I actually made these videos a few months ago, but I didn't like how far away the coloring was from the video, and the first image I colored in looked pretty rough!! But, I decided to share them anyway. The first video is tips/tricks/facts about Blendabilities. The second one is where I show three different techniques for coloring with Blendabilities.
I hope these are helpful to you!!
Below the videos is the tutorial/notes from my Blendabilities Class.
Have a great day!
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Here are my notes:
1. Page 212.
2. Blendabilities take practice – the more you learn and do, the better you get!
3. They are alcohol based markers – great for blending! They give a flat/streak free coloring.
4. The barrel is square, so it won’t roll off your table.
5. Store them flat to keep ink evenly distributed. (They fit nicely into our Wood-Mount Cases, p.235.)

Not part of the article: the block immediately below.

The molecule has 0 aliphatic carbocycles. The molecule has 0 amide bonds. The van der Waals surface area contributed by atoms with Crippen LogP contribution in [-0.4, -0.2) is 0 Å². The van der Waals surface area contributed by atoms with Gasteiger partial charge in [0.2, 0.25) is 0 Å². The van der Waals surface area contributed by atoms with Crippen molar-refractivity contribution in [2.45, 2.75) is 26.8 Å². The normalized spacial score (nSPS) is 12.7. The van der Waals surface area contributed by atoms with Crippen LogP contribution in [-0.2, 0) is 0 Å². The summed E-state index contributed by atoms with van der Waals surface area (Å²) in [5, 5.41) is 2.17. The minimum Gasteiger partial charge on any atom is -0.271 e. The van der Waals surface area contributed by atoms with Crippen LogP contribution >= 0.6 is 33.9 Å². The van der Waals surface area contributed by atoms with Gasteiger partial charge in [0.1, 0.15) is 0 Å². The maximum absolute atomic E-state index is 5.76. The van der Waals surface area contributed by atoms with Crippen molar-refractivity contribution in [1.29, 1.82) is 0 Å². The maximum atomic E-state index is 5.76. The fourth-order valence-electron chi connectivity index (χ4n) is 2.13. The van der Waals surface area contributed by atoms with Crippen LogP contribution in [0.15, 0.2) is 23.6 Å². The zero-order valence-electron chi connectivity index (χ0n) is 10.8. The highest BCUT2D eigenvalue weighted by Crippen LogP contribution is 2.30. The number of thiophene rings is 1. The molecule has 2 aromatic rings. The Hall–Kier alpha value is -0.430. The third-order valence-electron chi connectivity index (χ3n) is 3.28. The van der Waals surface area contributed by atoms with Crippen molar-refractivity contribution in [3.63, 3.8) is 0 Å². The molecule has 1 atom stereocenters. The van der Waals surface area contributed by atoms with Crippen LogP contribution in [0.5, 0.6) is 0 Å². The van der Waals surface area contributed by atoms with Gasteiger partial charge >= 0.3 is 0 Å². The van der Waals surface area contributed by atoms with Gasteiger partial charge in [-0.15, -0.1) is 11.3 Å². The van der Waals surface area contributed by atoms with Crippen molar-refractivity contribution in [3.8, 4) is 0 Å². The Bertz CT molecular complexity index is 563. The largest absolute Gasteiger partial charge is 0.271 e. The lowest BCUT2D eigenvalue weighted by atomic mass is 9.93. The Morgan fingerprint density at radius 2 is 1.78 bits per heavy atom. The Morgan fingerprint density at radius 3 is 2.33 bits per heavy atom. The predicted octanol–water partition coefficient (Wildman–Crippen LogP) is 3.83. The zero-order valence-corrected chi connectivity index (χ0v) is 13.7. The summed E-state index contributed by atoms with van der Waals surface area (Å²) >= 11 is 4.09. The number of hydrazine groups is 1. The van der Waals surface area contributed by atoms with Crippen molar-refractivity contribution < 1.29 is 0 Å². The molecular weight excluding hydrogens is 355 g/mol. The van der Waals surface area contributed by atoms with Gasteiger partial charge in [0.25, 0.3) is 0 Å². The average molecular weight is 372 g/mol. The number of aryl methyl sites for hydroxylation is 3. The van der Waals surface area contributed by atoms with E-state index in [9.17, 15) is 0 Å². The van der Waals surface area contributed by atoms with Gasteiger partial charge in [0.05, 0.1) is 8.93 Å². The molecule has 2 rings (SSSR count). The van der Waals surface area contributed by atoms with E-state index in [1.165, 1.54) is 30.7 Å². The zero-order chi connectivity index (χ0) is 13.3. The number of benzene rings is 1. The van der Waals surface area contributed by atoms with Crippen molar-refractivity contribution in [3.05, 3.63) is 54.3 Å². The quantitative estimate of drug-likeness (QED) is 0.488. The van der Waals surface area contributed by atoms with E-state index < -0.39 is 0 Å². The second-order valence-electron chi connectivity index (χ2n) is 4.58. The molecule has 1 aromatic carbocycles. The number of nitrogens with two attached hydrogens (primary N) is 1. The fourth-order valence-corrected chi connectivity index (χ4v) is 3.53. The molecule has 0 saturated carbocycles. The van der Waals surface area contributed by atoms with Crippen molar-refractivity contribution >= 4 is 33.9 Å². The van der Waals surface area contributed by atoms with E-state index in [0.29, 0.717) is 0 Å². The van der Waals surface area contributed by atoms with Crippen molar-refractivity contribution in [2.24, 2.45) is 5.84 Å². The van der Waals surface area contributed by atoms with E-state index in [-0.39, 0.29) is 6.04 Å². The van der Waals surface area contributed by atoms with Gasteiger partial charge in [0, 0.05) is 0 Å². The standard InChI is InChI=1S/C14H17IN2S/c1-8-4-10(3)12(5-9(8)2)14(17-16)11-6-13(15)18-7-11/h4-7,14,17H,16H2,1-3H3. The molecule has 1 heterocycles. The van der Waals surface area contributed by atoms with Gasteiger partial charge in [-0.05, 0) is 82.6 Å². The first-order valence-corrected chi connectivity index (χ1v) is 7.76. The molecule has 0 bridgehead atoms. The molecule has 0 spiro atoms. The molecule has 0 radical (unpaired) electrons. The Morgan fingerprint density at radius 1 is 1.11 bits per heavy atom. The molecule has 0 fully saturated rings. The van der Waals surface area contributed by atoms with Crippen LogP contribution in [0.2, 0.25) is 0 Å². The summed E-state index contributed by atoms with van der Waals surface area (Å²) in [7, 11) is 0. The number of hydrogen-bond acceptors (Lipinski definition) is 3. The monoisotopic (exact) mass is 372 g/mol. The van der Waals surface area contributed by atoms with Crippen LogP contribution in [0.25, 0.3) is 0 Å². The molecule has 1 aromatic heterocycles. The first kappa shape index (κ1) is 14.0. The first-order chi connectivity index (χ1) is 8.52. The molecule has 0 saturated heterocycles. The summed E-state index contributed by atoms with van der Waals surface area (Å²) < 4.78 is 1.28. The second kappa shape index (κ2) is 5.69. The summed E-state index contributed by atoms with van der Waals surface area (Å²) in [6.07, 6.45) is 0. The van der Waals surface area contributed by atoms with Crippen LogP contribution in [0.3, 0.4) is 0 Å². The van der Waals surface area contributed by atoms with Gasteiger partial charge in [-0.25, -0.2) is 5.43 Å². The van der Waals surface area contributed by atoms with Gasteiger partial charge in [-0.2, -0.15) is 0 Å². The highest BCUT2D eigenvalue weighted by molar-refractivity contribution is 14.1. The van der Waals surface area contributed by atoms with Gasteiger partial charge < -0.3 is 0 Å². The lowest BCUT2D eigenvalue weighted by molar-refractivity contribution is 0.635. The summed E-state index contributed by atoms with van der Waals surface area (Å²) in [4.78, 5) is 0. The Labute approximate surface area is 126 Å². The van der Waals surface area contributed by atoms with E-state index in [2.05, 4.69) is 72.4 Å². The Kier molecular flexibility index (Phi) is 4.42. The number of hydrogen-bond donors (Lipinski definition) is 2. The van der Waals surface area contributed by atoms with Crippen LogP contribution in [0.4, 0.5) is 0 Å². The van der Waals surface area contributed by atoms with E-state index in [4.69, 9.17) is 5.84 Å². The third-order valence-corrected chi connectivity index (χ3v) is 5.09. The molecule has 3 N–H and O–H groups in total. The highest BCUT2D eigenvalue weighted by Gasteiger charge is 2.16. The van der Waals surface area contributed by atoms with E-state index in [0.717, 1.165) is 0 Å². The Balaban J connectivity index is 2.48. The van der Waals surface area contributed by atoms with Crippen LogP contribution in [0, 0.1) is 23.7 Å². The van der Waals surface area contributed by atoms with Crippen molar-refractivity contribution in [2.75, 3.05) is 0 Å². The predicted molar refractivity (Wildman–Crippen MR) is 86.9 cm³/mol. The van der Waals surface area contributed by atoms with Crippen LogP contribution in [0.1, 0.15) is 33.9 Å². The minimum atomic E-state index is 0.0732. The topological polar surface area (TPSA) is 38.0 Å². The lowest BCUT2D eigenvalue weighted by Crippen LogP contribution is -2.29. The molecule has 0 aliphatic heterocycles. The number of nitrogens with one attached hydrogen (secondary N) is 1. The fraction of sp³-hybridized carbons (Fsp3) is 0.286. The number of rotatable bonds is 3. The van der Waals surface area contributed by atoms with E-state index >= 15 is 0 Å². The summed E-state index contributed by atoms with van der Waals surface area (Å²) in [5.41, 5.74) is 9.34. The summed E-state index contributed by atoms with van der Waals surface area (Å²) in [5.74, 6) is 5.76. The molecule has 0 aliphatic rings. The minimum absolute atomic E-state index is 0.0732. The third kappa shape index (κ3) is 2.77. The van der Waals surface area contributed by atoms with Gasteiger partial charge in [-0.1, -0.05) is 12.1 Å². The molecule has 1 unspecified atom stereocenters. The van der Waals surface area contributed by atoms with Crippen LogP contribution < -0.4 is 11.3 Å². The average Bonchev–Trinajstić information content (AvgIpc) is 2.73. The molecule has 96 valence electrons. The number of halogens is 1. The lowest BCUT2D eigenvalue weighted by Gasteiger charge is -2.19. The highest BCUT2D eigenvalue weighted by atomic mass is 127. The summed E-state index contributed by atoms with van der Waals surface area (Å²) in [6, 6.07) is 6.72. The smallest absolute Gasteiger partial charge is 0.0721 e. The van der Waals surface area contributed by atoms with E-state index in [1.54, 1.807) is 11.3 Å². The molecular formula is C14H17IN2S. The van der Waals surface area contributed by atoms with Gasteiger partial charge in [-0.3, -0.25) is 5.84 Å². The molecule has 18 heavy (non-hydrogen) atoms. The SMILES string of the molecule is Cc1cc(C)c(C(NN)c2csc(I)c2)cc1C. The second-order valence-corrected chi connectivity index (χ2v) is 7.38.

6. Each has two tips made from nylon which is a more durable material. The tips will fray if they are made from something else (like polyester). Use the different size tips depending on the size of the image.
7. Caps are very tight on purpose (store air tight) – the alcohol will quickly evaporate, so make sure you keep the caps on when not using them (and in-between on projects)! When the markers dry out, they are not re-fillable, so you will have to purchase more markers. This is part of how we keep our marker costs so low (compared to $6 and up for other single markers). When possible, try to use all three shades together so that they will “wear” evenly and you won’t have one or two markers that work and one or two that don’t from the same collection.